After taking a history, the patient is examined. The physician or forensic nurse will conduct the examination in such a manner that objectively acquired evidence can be used to prosecute an assailant in an actual case of rape, or to disprove a false charge of sexual assault. The patient's general appearance and emotional state are noted, as well as whether she is under the influence of alcohol or drugs. The patient's emotional state does not necessarily reflect on the validity of her charges. Some rape victims will appear cold and detached, while others will be hysterical.
All clothing should be examined for stains, tears, missing buttons, dirt, gravel, grease, leaves, etc. The patient herself is then examined. The examiner will look for bruises, bites, and lacerations. He will examine the hands to see if the fingernails are broken. Is the pubic hair matted? Are there any foreign
hairs mixed with the patient's pubic hair? The external genitalia are examined for abrasions, lacerations, and hematomas (Figure 18.1). The vagina and cervix are then examined internally by the use of an unlubricated speculum. All injuries are described.
If there is a bite mark on the patient or if the patient gives a history of the perpetrator's licking a portion of her body (e.g., the nipples), these areas should be swabbed in an attempt to recover saliva. These swabs can then be analyzed for DNA. Positive DNA identification has been made in a number of cases from saliva on the body of the victim. After the swabbing of the bite mark, photographs should be taken. A metric ruler should be included in the photographs. Ideally, one should have a forensic odontologist on call so that they can examine and document the bite mark. They might take casts of the bite mark in addition to photographing it.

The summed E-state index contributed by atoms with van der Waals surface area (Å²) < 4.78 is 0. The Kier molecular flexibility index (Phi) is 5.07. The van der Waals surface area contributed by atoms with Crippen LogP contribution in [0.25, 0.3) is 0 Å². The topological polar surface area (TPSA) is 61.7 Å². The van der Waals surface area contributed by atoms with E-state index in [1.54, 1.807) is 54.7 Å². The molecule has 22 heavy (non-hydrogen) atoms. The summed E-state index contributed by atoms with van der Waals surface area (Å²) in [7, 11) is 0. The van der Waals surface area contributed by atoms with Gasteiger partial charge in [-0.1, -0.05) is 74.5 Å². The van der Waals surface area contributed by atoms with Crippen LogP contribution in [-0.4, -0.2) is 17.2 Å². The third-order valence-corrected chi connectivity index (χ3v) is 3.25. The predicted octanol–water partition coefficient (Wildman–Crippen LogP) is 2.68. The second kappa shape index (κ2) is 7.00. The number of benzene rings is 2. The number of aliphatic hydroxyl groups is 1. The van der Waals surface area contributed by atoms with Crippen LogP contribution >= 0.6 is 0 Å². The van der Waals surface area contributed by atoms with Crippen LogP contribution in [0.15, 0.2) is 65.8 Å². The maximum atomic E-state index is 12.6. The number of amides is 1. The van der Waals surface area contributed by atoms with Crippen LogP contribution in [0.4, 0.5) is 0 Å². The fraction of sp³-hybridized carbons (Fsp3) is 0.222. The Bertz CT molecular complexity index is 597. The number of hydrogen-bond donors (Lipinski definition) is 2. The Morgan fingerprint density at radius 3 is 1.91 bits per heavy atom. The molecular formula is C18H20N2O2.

During the physical examination, evidence will be collected to document the rape. The only significant differences in the collecting of evidence between the living rape victim and the dead individual are that, in the living individual, a culture will be made from the cervix to detect the presence of venereal disease, and swabs of the mouth and rectum may not be taken if there was no penetration of these orifices.
Absence of trauma to a rape victim does not negate the validity of her claim of rape. Thus, in an analysis of 451 rape victims examined at Parkland Hospital in Dallas by staff gynecologists, Stone found that only 34% showed any evidence of trauma (abrasions, contusions, or lacerations) (I. Stone, personal communication). Of the total number of victims, only 18% had any trauma to the genitalia (reddening, abrasions, contusions, or lacerations). Examination of fluid from the vaginal pool revealed the presence of motile spermatozoa in 19.3% of patients, with motile and non-motile spermatozoa observed in 47% of all patients. Subsequent examination of vaginal smears in the crime laboratory showed spermatozoa present in 62% of all smears.
Following the examination, the patient is treated for her injuries, as well as being given drugs for prevention of pregnancy, and medication for prevention of venereal disease. The patient should be seen 2 weeks after the assault in a follow-up examination. Repeated testing for A.I.D.S. should be performed over the next months.